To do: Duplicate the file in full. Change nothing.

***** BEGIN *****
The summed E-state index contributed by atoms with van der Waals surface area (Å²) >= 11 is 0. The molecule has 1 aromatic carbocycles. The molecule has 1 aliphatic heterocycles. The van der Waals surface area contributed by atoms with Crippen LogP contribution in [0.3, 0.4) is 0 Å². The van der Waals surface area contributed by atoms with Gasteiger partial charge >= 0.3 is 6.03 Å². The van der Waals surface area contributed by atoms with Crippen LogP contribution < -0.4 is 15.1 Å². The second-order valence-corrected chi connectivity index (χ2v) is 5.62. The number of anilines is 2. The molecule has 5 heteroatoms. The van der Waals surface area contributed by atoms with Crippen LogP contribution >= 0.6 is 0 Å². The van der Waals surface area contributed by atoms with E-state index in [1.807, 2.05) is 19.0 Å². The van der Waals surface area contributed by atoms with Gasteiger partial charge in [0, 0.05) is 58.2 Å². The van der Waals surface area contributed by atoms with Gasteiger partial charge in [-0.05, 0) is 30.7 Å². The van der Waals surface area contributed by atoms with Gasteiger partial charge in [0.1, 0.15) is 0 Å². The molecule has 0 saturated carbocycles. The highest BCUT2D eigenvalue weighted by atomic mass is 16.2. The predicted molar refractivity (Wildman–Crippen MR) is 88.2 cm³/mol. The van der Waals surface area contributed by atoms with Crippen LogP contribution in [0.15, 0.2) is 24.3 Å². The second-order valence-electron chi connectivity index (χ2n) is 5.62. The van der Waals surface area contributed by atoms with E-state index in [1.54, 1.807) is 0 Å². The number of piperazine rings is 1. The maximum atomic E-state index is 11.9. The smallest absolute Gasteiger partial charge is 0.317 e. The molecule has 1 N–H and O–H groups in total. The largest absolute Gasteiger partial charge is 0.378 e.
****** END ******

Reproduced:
The summed E-state index contributed by atoms with van der Waals surface area (Å²) >= 11 is 0. The molecule has 1 aromatic carbocycles. The molecule has 1 aliphatic heterocycles. The van der Waals surface area contributed by atoms with Crippen LogP contribution in [0.3, 0.4) is 0 Å². The van der Waals surface area contributed by atoms with Gasteiger partial charge >= 0.3 is 6.03 Å². The van der Waals surface area contributed by atoms with Crippen LogP contribution < -0.4 is 15.1 Å². The second-order valence-corrected chi connectivity index (χ2v) is 5.62. The number of anilines is 2. The molecule has 5 heteroatoms. The van der Waals surface area contributed by atoms with Crippen LogP contribution >= 0.6 is 0 Å². The van der Waals surface area contributed by atoms with E-state index in [1.807, 2.05) is 19.0 Å². The van der Waals surface area contributed by atoms with Gasteiger partial charge in [0, 0.05) is 58.2 Å². The van der Waals surface area contributed by atoms with Gasteiger partial charge in [-0.05, 0) is 30.7 Å². The van der Waals surface area contributed by atoms with Gasteiger partial charge in [0.1, 0.15) is 0 Å². The molecule has 0 saturated carbocycles. The highest BCUT2D eigenvalue weighted by atomic mass is 16.2. The predicted molar refractivity (Wildman–Crippen MR) is 88.2 cm³/mol. The van der Waals surface area contributed by atoms with Crippen LogP contribution in [0.15, 0.2) is 24.3 Å². The second-order valence-electron chi connectivity index (χ2n) is 5.62. The van der Waals surface area contributed by atoms with E-state index in [1.54, 1.807) is 0 Å². The number of piperazine rings is 1. The maximum atomic E-state index is 11.9. The smallest absolute Gasteiger partial charge is 0.317 e. The molecule has 1 N–H and O–H groups in total. The largest absolute Gasteiger partial charge is 0.378 e.